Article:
What do you make of gains for those outside the big-5 on this ballot?

ERIC: I’m very excited to see Edgar Martinez making so much progress. I’d have guessed that it would be Mussina who picked up a huge chunk like that, but instead it’s the greatest DH ever. Don’t get me wrong, Mussina is making progress and setting himself up for a nice run to the Coop, but I would have put the money on the wins.

MILLER: I’m also happy to see Edgar move. I don’t know what I would have guessed, but I would have certainly hoped for more progress from Mussina. And Larry Walker! I know. I shouldn’t be surprised so frequently that the BBWAA does a poor job understanding things more complex than wins, saves, and runs batted in. Yes, of course Walker’s raw numbers are inflated. That’s why you should largely ignore raw numbers. But I digress.

ERIC: Of course, the most shocking news is the surge by Bonds and Clemens. You’ve nicely laid out elsewhere on our site why this is batsh*t crazy logic, but it does appear to be operative for many of voters.

MILLER: I’m not so shocked with the Bonds/Clemens surge as I am by its timing. I thought the hold-outs would hold out a little longer. But I did think those two would eventually get support. You’re certainly right about the lack of logic in voting them in just because another group voted for Bud Selig though.

Anyway, this is a predictions post, so let’s get back to those. We agree that Bagwell and Raines are in. We agree that Pudge is the biggest longshot of the other three near 75%.

ERIC: Despite, ironically, being the leader in the clubhouse.

MILLER: We agree that Hoffman is more likely than Vlad, though I’m less certain than you are of his induction. And we agree that nobody else has a shot of getting in this year.

ERIC: So we can turn this into some probabilities, right? Let’s make the following assumptions about the electoral probability of the remaining five with a shot:

  • Bagwell: 99.9%
  • Raines: 99.9%
  • Hoffman: 60%
  • Guerrero: 50%
  • Rodriguez: 30%

With a little multiplication:

  • Probability of two honorees is essentially 100%
  • Probability of three honorees is about 48%
  • Probability of four honorees is about 22%
  • Probability of five honorees is about 10%

That’s a heckuva lot better odds for five some than I’d have predicted at the outset of this election. Which is of huge importance for several candidates in 2018, 2019, and beyond. With Raines and Smith guaranteed gone, knocking out three other high-level vote getters would really open the field. In fact, Hoffman, Guerrero, and Rodriguez would represent 900+ newly open ballot slots among them in addition to the 900 or so guaranteed to open with Bagwell, Raines, and Smith’s departures from the ballot.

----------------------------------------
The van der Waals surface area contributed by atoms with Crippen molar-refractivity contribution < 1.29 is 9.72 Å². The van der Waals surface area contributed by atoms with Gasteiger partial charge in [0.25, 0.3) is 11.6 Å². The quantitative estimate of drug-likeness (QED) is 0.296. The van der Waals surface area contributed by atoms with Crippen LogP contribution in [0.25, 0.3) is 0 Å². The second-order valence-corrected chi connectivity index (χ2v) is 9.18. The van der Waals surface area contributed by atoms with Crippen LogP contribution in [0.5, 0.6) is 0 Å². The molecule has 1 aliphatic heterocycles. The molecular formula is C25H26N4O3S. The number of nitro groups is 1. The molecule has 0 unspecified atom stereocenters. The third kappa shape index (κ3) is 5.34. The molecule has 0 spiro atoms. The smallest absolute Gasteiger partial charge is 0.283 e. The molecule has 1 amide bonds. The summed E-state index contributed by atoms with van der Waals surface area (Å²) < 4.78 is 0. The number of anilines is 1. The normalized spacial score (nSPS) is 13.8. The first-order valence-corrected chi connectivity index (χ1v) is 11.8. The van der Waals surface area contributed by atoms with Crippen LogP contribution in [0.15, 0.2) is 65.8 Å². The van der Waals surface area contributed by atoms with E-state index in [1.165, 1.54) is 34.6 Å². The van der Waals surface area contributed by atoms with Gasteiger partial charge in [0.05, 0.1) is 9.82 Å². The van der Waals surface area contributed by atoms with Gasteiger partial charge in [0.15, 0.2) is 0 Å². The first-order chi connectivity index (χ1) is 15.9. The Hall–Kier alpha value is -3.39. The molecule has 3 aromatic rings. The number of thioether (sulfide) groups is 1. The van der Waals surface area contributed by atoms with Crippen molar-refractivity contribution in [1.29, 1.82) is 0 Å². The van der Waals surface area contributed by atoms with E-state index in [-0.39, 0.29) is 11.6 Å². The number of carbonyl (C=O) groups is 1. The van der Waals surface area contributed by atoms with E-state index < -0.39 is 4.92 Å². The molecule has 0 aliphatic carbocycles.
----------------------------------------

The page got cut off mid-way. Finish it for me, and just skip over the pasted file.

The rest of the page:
MILLER: Well, the ballot is going to need those spots next year. Chipper Jones should be on everyone’s. Jim Thome is going to get a ton of support. Scott Rolen and Andruw Jones will deserve a good deal. And Omar Vizquel will soak up votes.

ERIC: Let’s map out the worst case scenario where Vlad, Hoffman, and I-Rod all miss by one vote. Just say that the difference between final and public voting percentages (pre-results) stays consistent for each candidate year over year and that newbies lose on average 2% from pre-results to final (which is the average of the previous three years for candidates who survived the 5% cutoff). And let’s give Chipper 90% of next year’s vote and Thome 80%. Next year would look like this in terms of known or estimated votes:

  • C. Jones: 90% (405)
  • Thome: 80% (360)
  • Guerrero: 74.8% (337)
  • Rodriguez: 74.8% (337)
  • Hoffman: 74.8% (337)
  • Martinez: 64% (288)
  • Clemens: 57% (257)
  • Bonds: 56% (252)
  • Mussina: 54% (243)
  • Schilling: 44% (198)
  • Walker: 25% (113)
  • Ramirez: 22% (99)
  • McGriff: 19% (86)
  • Kent: 14% (63)
  • Wagner: 13% (59)
  • Sheffield: 11% (50)
  • Sosa: 8% (36)

With an electorate of 450 or so, there are 4,500 ballot slots. We’ve now accounted for 3,520 of them. So there’s 1,020 left, or 2.3 per ballot. Two point three!!! That’s not many to split among the fifteen above, Rolen, Andruw, Vizquel, my pet candidate Johan Santana, and Johnny Damon who could cadge some votes. And one player can’t occupy more than one ballot slot. Now subtract out Vlad, Hoffman, and Pudge and we release 1,011 votes, upping the quantity available per ballot to 4.5. That’s a massive difference for players like Rolen and Andruw who are the kind of subtler candidates that the BBWAA hasn’t been kind to. AND THEN comes 2019 with Mariano the only lock for election, but joined by Doc Halladay, Todd Helton, Andy Pettitte, and Lance Berkman. The problem is there’s a lot of guys in 2018 and 2019 who aren’t no-doubt Hall honorees but who are likely deserving and need time and ballot space to build their case, the same way Tim Raines and Bert Blyleven have (or Jim Rice and Bruce Sutter for that matter). I’d hate to see them not get that lengthy scrutiny because…. Well, my blood pressure is going up, so let’s just say the glut is real and will have nasty effects on deserving players if the BBWAA can’t get itself together to put four or five of these guys over the line.

MILLER: There’s only one more meaningful question. Will Jorge Posada remain on the ballot for another year? I think he will.

ERIC: For all the vote-snatching reasons above, I surely hope not.

MILLER: I think he’s worthy of staying on the ballot. I’m still going to hope for justice, and that means I have to hope Hoffman doesn’t get in, the BBWAA wises up and stops voting for him, and the Hall changes its rules yet again so that writers can vote for up to 18 candidates.

My final predictions put Bagwell and Raines in, of course. Hoffman will get in too. Pudge won’t. And Vlad. Vlad. I just don’t know, so I’ll go with what’s best for the game. Vlad nails exactly 75% and gets in on his first try.

Enjoy the results, everyone!

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Discussion

2 thoughts on “Our Hall Predictions Post

  1. With the results now out, not dead on, but not bad, fellas.
    v

    Posted by verdun2 | January 18, 2017, 7:00 pm
  2. If you heard me go back and forth in the last 24 hours, you’d be far less complimentary. If only one of Pudge, Hoff, and Vlad was going to make it, the voters chose the best one, I think,

    Posted by Miller | January 18, 2017, 7:03 pm